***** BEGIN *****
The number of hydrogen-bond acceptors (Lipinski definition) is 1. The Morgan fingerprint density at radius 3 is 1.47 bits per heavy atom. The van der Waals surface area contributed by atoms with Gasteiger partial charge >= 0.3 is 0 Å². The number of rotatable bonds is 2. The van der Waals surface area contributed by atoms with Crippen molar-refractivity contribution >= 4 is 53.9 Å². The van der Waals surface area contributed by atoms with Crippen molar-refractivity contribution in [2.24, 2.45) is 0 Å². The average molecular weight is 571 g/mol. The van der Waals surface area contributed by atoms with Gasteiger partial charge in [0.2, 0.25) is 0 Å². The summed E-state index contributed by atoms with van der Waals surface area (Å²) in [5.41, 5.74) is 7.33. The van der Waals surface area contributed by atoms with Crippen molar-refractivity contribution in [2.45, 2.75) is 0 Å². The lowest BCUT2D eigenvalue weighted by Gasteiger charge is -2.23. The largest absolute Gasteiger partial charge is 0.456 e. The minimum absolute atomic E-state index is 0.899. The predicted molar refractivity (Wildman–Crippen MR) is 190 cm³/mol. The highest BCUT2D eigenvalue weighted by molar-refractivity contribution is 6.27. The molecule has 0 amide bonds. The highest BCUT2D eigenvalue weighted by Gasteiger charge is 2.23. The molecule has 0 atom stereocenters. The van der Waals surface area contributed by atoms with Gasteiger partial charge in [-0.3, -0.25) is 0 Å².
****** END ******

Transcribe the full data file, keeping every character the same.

The number of hydrogen-bond acceptors (Lipinski definition) is 1. The Morgan fingerprint density at radius 3 is 1.47 bits per heavy atom. The van der Waals surface area contributed by atoms with Gasteiger partial charge >= 0.3 is 0 Å². The number of rotatable bonds is 2. The van der Waals surface area contributed by atoms with Crippen molar-refractivity contribution >= 4 is 53.9 Å². The van der Waals surface area contributed by atoms with Crippen molar-refractivity contribution in [2.24, 2.45) is 0 Å². The average molecular weight is 571 g/mol. The van der Waals surface area contributed by atoms with Gasteiger partial charge in [0.2, 0.25) is 0 Å². The summed E-state index contributed by atoms with van der Waals surface area (Å²) in [5.41, 5.74) is 7.33. The van der Waals surface area contributed by atoms with Crippen molar-refractivity contribution in [2.45, 2.75) is 0 Å². The lowest BCUT2D eigenvalue weighted by Gasteiger charge is -2.23. The largest absolute Gasteiger partial charge is 0.456 e. The minimum absolute atomic E-state index is 0.899. The predicted molar refractivity (Wildman–Crippen MR) is 190 cm³/mol. The highest BCUT2D eigenvalue weighted by molar-refractivity contribution is 6.27. The molecule has 0 amide bonds. The highest BCUT2D eigenvalue weighted by Gasteiger charge is 2.23. The molecule has 0 atom stereocenters. The van der Waals surface area contributed by atoms with Gasteiger partial charge in [-0.3, -0.25) is 0 Å².